I didn't know this was possible a couple years ago because watercolor is a fairly fragile artform and is usually protected using a mat and frame. Which can kind of get expensive, especially if your art is large or a custom size or shape.
|A tub of Dorland's Wax Medium|
Why else do I like it?
- Like I said, it's less expensive than traditional framing methods when the art is large or is an odd size or shape (such as square -- it's so hard to find square mats and frames!).
- I love the immediacy, the accessibility, of the art for the viewer. It's no longer behind glass or acrylic.
- This method provides a clean line and look to the art. There is not the bulk of the frame around it. I do still enjoy the look of matted and framed art, but this has an attractive aesthetic as well.
1. The video that first introduced me to the idea was by Annie Strack. The video demonstrates the usefulness of this method for tryptics: https://youtu.be/rMAJnDhTpDc
2. A more recent video, also an excellent demonstration with a lot of detailed information, is by Angela Fehr: https://youtu.be/XHeDltkj9_M
These two videos are pretty consistent with each other in their process. The one thing Angela does (that I do not do) is to first spray the painting with an acrylic varnish before applying the Dorland's Wax for an extra measure of protection.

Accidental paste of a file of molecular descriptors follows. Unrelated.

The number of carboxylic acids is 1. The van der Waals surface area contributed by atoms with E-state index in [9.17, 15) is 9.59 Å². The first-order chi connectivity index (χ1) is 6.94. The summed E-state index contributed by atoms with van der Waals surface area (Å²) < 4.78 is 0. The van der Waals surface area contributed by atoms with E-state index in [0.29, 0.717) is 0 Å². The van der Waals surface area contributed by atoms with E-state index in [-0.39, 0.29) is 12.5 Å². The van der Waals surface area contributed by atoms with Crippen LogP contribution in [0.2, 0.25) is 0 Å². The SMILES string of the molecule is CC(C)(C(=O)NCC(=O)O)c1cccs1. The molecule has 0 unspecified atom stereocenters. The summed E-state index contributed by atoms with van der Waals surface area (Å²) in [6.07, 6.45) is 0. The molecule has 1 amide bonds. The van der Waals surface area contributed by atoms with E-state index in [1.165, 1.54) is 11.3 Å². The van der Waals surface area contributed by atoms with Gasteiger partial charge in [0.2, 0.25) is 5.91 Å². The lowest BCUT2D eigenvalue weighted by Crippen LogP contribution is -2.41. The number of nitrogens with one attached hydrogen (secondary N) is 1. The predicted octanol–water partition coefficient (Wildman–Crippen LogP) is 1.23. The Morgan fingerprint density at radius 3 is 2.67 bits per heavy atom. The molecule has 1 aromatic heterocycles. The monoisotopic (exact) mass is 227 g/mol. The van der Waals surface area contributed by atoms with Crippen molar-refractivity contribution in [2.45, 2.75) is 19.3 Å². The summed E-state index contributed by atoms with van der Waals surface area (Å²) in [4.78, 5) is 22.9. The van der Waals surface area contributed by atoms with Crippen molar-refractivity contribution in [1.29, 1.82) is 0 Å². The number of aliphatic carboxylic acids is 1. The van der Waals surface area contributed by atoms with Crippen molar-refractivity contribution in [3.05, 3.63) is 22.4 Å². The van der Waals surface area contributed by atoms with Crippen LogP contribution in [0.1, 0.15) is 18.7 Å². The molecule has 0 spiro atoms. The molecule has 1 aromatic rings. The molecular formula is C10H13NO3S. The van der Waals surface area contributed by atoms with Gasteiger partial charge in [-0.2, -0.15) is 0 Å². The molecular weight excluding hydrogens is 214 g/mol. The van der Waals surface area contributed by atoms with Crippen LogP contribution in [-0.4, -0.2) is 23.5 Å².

Your watercolor painting! One tip is to make the painting slightly larger than your wood panel. After you mount your painting to the wood panel you will use a craft knife to cut the paper flush with the panel; this results in a clean edge and a more professional look. It's not required though, I have mounted paintings that were smaller than the panel. This is okay as long as the paper has a nice clean edge (or nice deckled edge, if that is your taste).
20x30" painting smaller than the panel
- Wood panel. I like cradled wood panels with about 1 1/2" depth. I have ordered 6x6" panels from Dick Blick (I like the Blick Studio just fine), but I have a local friend who hand makes panels for sale and I like to use them too when I need larger sizes. You have options for finishing the wood panels. I have left them to a natural wood finish (coated with the Dorland's as I coat the painting itself) or painted them with wood stain or acrylic matte black spray paint before mounting the painting onto it. A good breakdown of your finishing options is on a blog post by Ampersand.